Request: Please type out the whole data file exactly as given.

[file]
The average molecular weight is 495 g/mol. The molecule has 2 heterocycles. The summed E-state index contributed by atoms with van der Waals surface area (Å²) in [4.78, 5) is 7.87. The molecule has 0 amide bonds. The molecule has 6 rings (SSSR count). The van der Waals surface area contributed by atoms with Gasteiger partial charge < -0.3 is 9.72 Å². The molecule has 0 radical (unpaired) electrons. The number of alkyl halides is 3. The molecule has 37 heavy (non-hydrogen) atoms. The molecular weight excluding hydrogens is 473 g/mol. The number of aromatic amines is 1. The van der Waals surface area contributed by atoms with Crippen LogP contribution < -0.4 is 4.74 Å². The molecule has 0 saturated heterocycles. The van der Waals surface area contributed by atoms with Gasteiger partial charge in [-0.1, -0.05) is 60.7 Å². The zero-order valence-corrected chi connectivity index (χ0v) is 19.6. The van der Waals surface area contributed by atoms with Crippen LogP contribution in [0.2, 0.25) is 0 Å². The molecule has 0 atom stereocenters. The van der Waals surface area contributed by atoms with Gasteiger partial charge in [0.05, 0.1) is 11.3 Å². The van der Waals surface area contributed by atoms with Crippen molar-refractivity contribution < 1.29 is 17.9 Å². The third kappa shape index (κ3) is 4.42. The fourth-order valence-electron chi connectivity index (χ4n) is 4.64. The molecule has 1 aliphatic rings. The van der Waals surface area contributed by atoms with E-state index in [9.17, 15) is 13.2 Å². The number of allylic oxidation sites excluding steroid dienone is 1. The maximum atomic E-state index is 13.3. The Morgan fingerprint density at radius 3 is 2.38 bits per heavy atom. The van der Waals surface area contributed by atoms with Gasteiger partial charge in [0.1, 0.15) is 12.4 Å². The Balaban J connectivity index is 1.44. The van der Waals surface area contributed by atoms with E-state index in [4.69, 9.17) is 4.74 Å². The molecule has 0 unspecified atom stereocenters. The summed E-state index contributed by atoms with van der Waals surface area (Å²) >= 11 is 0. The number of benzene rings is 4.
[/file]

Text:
The average molecular weight is 495 g/mol. The molecule has 2 heterocycles. The summed E-state index contributed by atoms with van der Waals surface area (Å²) in [4.78, 5) is 7.87. The molecule has 0 amide bonds. The molecule has 6 rings (SSSR count). The van der Waals surface area contributed by atoms with Gasteiger partial charge < -0.3 is 9.72 Å². The molecule has 0 radical (unpaired) electrons. The number of alkyl halides is 3. The molecule has 37 heavy (non-hydrogen) atoms. The molecular weight excluding hydrogens is 473 g/mol. The number of aromatic amines is 1. The van der Waals surface area contributed by atoms with Crippen LogP contribution < -0.4 is 4.74 Å². The molecule has 0 saturated heterocycles. The van der Waals surface area contributed by atoms with Gasteiger partial charge in [-0.1, -0.05) is 60.7 Å². The zero-order valence-corrected chi connectivity index (χ0v) is 19.6. The van der Waals surface area contributed by atoms with Crippen LogP contribution in [0.2, 0.25) is 0 Å². The molecule has 0 atom stereocenters. The van der Waals surface area contributed by atoms with Gasteiger partial charge in [0.05, 0.1) is 11.3 Å². The van der Waals surface area contributed by atoms with Crippen molar-refractivity contribution < 1.29 is 17.9 Å². The third kappa shape index (κ3) is 4.42. The fourth-order valence-electron chi connectivity index (χ4n) is 4.64. The molecule has 1 aliphatic rings. The van der Waals surface area contributed by atoms with E-state index in [9.17, 15) is 13.2 Å². The number of allylic oxidation sites excluding steroid dienone is 1. The maximum atomic E-state index is 13.3. The Morgan fingerprint density at radius 3 is 2.38 bits per heavy atom. The van der Waals surface area contributed by atoms with Gasteiger partial charge in [0.1, 0.15) is 12.4 Å². The Balaban J connectivity index is 1.44. The van der Waals surface area contributed by atoms with E-state index in [4.69, 9.17) is 4.74 Å². The molecule has 0 unspecified atom stereocenters. The summed E-state index contributed by atoms with van der Waals surface area (Å²) >= 11 is 0. The number of benzene rings is 4.